Maroon Clownfish

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Fish Addict
Sep 22, 2006
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North Wales
Common Name(s) : Maroon Clownfish/Anemonefish, Spinecheek Clownfish, Gold Bar/Gold Stripe Maroon Clownfish

Scientific Name : Premnas biaculeatus

Family : Pomacentridae

Origin/Habitat : Indo-Australian archipelago, Indo-Pacific. Typically found in lagoons, seaweed reefs and protected coastal reefs at a depth of 1-16metres

Max Size : 20cm; 6"

Minimum Tank Size : 30 UK gallons; 30 US. Preferably bigger for a pair

Care : This is one of the largest clownfish and also one of the most aggressive. Unlike other clownfish of the Amphiprion spp., the maroon clown is alone in the Premnas genus and is the only clown to have cheek spines, which can easily get entangled in aquarium netting. This fish should not be kept with other species of clownfish and should only be kept singly or in a mated pair. It should not be kept with other small peaceful species although my Maroon clown at 10cm bullied my 8cm Royal Gramma to death! Due to this aggressiveness it should be added last. This is a fairly easy fish to acclimate and like most clownfish is generally considered quite hardy. It is a reef safe fish and shouldn't bother inverts. However they are very territorial and will happily remove anything you put in their territory which doesn't meet their approval. This includes rock work and corals.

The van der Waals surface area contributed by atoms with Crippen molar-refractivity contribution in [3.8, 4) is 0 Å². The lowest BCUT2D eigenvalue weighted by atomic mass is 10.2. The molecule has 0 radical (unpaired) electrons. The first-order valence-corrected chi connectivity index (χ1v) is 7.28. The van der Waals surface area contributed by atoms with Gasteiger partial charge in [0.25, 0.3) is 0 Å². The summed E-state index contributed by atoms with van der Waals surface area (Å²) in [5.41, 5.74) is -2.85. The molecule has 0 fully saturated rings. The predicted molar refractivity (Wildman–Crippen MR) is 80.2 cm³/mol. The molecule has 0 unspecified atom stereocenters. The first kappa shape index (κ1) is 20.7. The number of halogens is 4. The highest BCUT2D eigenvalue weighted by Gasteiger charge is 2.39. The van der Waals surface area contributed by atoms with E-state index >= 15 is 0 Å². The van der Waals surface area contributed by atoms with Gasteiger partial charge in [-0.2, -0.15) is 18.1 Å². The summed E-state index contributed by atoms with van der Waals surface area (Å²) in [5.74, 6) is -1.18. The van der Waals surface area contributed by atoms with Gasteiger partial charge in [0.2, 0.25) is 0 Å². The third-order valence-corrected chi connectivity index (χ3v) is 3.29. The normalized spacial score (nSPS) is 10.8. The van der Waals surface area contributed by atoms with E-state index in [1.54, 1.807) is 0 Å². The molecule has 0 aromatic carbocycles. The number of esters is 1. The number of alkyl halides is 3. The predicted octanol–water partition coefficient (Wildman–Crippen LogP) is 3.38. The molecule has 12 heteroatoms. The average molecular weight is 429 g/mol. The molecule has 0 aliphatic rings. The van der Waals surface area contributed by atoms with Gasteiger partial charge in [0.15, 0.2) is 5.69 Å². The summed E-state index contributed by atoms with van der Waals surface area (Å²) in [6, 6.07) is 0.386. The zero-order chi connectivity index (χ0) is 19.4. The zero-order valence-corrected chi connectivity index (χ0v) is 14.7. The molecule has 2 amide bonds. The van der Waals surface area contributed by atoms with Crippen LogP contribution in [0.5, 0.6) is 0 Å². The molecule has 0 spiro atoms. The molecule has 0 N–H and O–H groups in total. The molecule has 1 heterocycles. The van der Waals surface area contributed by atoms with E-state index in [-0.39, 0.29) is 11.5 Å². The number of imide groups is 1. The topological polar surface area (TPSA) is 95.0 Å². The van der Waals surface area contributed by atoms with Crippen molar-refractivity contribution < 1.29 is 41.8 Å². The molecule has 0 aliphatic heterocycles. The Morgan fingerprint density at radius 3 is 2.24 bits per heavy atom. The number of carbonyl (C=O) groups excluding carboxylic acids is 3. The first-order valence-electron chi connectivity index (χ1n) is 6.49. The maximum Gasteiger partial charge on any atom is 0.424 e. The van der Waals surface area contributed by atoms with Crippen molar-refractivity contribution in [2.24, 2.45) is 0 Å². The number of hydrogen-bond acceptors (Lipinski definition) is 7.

Feeding : Maroon clowns will accept most foods but do best on a meaty diet. I feed mine on frozen artemia, mysis, krill and marine pellets although she will readily eat prawns, chopped octopus, chopped raw fish and she even picks at nori. She has been known to take a whole prawn into her hidey hole to eat over a few days. I feed mine 3 or 4 times daily at least and she is doing much better than when she had only 1 or 2 bigger meals a day.

Sexing and Breeding : Maroon clowns are sexually dominant. All start as males and the biggest most aggressive will then become a female with the next largest becoming her mate. Other smaller males would stay as non-breeding males. In the home aquarium any single maroon clown will become female. Females are significantly larger than males and are more aggressive. Juveniles and smaller adult males are bright red in color. Females become maroon to nearly black as they mature. They are difficult to pair. A female will most likely kill any male put into her territory. If you can get them to pair they should spawn fairly easily.

Comments : Maroon clowns are beautiful fish with lots of character. They do recognize their owner and will swim up to see you. Mine begs for food and will eat from my hands. In the wild a mated pair will host in a bubble tip anemone Entacmaea quadricolor, but they will readily host in anything provided including Sarcophyton sp. and larger Ricordia sp. If no corals are provided they will happily live among the rocks. There is no need to keep an anemone with ANY clownfish.


Hosting in Ricordea


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